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Unexpected mental health-related deaths rise by 50% in last 3 years

Thursday 9th February 2017
There has been a significant rise in the number of unexpected mental health-related deaths in the UK in recent years. Image: KatarzynaBialasiewicz via iStock
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The number of deaths among mental health patients rose by 50 per cent more than health authorities expected over the past three years, new figures show.

The BBC's Panorama programme submitted a Freedom of Information request to mental health trusts throughout the UK, with 33 out of 57 responding with statistics showing their proportion of unexpected deaths due to suicide, neglect or misadventure.

Overall, between 2012 and 2013, a total of 2,067 unexpected mental health-related deaths that the authorities did not anticipate were recorded by these trusts, with this figure rising significantly to 3,160 by the 2015-16 period.

The fact that so many deaths among individuals known to have mental health issues were not expected by trusts suggests that the care these patients are receiving is failing them somewhere along the line. As a result, new strategies to help mental health workers provide the best possible standard of support and care to these individuals may be needed.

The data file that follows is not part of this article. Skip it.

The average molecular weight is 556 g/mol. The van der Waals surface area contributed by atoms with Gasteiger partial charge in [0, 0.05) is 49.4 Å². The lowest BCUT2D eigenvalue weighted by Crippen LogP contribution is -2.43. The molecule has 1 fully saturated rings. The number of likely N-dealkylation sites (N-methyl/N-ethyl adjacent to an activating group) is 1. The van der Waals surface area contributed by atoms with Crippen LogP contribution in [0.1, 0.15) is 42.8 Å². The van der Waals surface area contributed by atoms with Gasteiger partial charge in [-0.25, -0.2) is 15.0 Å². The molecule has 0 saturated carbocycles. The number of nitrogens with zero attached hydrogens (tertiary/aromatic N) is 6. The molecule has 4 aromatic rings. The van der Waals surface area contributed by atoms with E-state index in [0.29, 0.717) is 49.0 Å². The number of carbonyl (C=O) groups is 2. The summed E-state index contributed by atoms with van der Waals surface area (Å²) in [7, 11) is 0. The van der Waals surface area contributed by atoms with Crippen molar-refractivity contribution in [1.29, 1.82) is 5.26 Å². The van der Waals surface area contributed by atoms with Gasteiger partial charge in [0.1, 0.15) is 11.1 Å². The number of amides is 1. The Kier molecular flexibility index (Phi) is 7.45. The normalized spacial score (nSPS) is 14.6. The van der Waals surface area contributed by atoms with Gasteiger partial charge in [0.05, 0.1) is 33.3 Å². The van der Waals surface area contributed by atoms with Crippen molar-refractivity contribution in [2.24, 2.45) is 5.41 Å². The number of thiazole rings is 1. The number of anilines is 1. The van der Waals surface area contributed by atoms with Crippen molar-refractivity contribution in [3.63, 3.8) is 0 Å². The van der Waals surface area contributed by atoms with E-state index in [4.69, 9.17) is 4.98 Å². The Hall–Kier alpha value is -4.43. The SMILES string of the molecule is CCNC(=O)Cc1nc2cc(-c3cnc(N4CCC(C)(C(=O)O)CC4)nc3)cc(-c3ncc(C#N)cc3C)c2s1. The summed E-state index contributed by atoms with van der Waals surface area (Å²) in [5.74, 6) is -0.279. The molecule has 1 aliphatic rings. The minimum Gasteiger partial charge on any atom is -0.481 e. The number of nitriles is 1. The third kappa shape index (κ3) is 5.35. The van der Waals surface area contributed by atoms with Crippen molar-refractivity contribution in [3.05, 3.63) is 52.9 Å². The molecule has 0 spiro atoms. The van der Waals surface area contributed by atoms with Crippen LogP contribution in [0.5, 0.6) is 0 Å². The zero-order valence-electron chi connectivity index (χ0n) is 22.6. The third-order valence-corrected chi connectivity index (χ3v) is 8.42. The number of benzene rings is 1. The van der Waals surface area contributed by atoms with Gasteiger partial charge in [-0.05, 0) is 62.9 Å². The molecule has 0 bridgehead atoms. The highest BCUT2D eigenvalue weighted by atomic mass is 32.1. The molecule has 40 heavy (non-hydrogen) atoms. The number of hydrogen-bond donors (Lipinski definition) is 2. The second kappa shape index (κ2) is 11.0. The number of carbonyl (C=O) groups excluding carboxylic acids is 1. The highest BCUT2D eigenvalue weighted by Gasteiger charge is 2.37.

Meanwhile, analysis from the Health Foundation, which was conducted for Panorama, shows that the amount of funding received by mental health trusts in the UK has fallen by £150 million over the past four years. Therefore, this may also be a factor behind the rise in unexpected mental health-related deaths.

At the same time, the sum allocated by the government to general healthcare has risen by £8 billion.

Shadow health minister Luciana Berger raised this point in the House of Commons earlier this week, stating: "This is not a reflection of a country that cares as equally about mental health as it does about physical health."

However, health secretary Jeremy Hunt has said he believes Britain is "one of the best in the world" in terms of funding mental health support, but acknowledged that more needs to be done to bring down the country's suicide rate and growing number of unexpected deaths among mental health patients.

Mental health support workers will need to play a key role in these efforts to ensure all patients are being monitored appropriately in a bid to prevent more people from needlessly taking their own lives in the future.

Written by Angela Newbury

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